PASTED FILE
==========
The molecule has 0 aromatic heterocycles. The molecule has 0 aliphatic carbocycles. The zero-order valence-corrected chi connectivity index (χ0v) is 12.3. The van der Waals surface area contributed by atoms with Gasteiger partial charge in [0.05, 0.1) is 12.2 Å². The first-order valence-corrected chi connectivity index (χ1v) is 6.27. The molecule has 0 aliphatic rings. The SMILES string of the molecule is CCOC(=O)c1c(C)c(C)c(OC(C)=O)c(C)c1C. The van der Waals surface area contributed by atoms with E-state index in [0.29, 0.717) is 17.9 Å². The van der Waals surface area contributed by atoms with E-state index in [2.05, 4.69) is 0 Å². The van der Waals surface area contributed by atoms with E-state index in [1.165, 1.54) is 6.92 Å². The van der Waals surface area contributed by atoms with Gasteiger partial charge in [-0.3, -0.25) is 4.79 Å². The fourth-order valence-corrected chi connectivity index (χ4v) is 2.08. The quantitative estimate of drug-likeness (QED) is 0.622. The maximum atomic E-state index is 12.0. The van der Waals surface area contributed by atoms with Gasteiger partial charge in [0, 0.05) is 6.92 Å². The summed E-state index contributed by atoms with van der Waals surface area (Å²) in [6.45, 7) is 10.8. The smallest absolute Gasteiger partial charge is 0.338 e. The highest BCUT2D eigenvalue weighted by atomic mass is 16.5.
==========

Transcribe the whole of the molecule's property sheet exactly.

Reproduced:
The molecule has 0 aromatic heterocycles. The molecule has 0 aliphatic carbocycles. The zero-order valence-corrected chi connectivity index (χ0v) is 12.3. The van der Waals surface area contributed by atoms with Gasteiger partial charge in [0.05, 0.1) is 12.2 Å². The first-order valence-corrected chi connectivity index (χ1v) is 6.27. The molecule has 0 aliphatic rings. The SMILES string of the molecule is CCOC(=O)c1c(C)c(C)c(OC(C)=O)c(C)c1C. The van der Waals surface area contributed by atoms with E-state index in [0.29, 0.717) is 17.9 Å². The van der Waals surface area contributed by atoms with E-state index in [2.05, 4.69) is 0 Å². The van der Waals surface area contributed by atoms with E-state index in [1.165, 1.54) is 6.92 Å². The van der Waals surface area contributed by atoms with Gasteiger partial charge in [-0.3, -0.25) is 4.79 Å². The fourth-order valence-corrected chi connectivity index (χ4v) is 2.08. The quantitative estimate of drug-likeness (QED) is 0.622. The maximum atomic E-state index is 12.0. The van der Waals surface area contributed by atoms with Gasteiger partial charge in [0, 0.05) is 6.92 Å². The summed E-state index contributed by atoms with van der Waals surface area (Å²) in [6.45, 7) is 10.8. The smallest absolute Gasteiger partial charge is 0.338 e. The highest BCUT2D eigenvalue weighted by atomic mass is 16.5.